Ranran Fan uses the words found in the Chinese book “I Ching” as a point of inspiration.
“I use this book a lot on a daily basis for depression relief,” Fan said.
The book was published in the late ninth century and serves as the basis for his exhibit, “Walking on Transience,” on display at the Sanitary Tortilla Factory through May 13.
There will be a reception from 5:00 p.m. to 8:00 p.m. on Friday, April 8. Gallery hours are noon to 5 p.m. Thursday and Friday.
Fan, a graduate student at the University of New Mexico, said the process for “Walking on Transience” took several months to create.
She started forming ideas and building concepts last summer.
“In the past, people in China used this book to predict what was going to happen in the world and in their personal lives,” Fan said. “It’s a book with 64 different situations that a person or a country could encounter at any time, so when I read ‘I Ching’, I’m actually using it as a kind of self-therapy.”
For Fan and others, “I Ching” is still influential to this day.
“It’s a very abstract book, so a lot of people might interpret it in different ways,” Fan said. “This book is also about living and doing, which helped me with my experience in the United States as a foreigner and a woman of color.”
Fan was born in China and is based in Albuquerque, as she pursues a master’s degree in studio art.
“I received most of my college education in the western world, so I use a lot of scientific methodology in my work,” Fan said. “I model much of my art using both Western and Chinese cultures.”
Fan continued her graduate studies after earning a Bachelor of Fine Arts from the School of the Art Institute of Chicago and a Bachelor of Science in Biology from Hong Kong Baptist University.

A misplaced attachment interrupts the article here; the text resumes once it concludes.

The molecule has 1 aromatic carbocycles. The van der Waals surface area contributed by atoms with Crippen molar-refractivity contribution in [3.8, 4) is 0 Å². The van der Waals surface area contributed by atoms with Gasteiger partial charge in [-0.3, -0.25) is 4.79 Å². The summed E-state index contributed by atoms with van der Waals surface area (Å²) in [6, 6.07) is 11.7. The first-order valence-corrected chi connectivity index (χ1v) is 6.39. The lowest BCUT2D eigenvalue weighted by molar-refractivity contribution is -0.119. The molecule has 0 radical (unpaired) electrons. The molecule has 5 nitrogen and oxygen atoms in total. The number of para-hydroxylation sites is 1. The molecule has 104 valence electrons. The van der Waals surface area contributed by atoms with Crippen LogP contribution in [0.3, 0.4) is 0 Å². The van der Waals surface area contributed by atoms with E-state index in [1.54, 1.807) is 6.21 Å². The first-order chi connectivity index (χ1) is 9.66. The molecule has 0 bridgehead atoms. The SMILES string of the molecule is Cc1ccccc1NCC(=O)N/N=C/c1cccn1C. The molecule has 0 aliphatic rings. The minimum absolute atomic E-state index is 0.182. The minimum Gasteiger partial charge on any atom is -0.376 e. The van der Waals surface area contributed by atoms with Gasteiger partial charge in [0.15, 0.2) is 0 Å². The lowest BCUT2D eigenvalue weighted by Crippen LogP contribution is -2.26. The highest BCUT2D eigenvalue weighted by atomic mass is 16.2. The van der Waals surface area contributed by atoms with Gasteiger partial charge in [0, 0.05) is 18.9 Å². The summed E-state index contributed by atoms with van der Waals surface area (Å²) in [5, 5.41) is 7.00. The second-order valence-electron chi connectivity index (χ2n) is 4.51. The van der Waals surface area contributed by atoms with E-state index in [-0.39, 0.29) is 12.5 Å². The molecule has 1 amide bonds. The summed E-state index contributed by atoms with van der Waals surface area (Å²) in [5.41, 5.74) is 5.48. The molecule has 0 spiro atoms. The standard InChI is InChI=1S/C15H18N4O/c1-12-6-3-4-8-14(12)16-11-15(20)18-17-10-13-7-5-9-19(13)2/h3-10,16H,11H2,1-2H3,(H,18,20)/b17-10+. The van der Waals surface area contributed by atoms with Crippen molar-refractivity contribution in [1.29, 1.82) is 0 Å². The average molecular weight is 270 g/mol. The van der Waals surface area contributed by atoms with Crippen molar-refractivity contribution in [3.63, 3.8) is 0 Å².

As she saw art from the Western Hemisphere, Fan gained an appreciation for both styles.
“I think American art is more straightforward and lexical, while Chinese art is more descriptive and insightful,” Fan said. “I think both are visual languages that are also influenced by linguistic languages.”
Fan also served as a teaching assistant and tutor in math and science in Chicago.
This year, Fan received the 2022 Exceptional Visual Artist Scholar award from the Sanitary Tortilla Factory. The EVAS series provides a professional space for graduate students during their final thesis.
“I think this program at UNM is very amazing because they gave me three to four years to just focus on my own practice,” Fan said. “It’s the main reason I came here, and also because the people here are so generous and helpful.”
Fan specializes in installation, photography and performance. His work has been shown internationally, including SITE Santa Fe, OCT Contemporary Art Terminal (China), Academy Art Museum of Maryland, Santa Fe Art Institute, Tamarind Institute, as well as than at the Incheon Marine Asia Photography and Video Festival in Korea. She was also nominated as a SITE Scholar at SITE Santa Fe in 2020. Fan has won several awards, including the Shiseido Photographer Prize at the Three Shadows Photography Art Center (China, 2018) and the Student Award for Innovations in Imaging at the Society for Photographic Education. (USA, 2019).
“Xu Bing is a Chinese artist whom I really admire and appreciate,” Fan said. “He wrote a book called ‘Book From (the) Sky’ in which he creates a language that no one can read or understand.”
For Fan, making his work accessible is central to his vision.
“This approach is really what I look for in my work,” Fan said. “I want it to be something that is equally accessible to everyone.”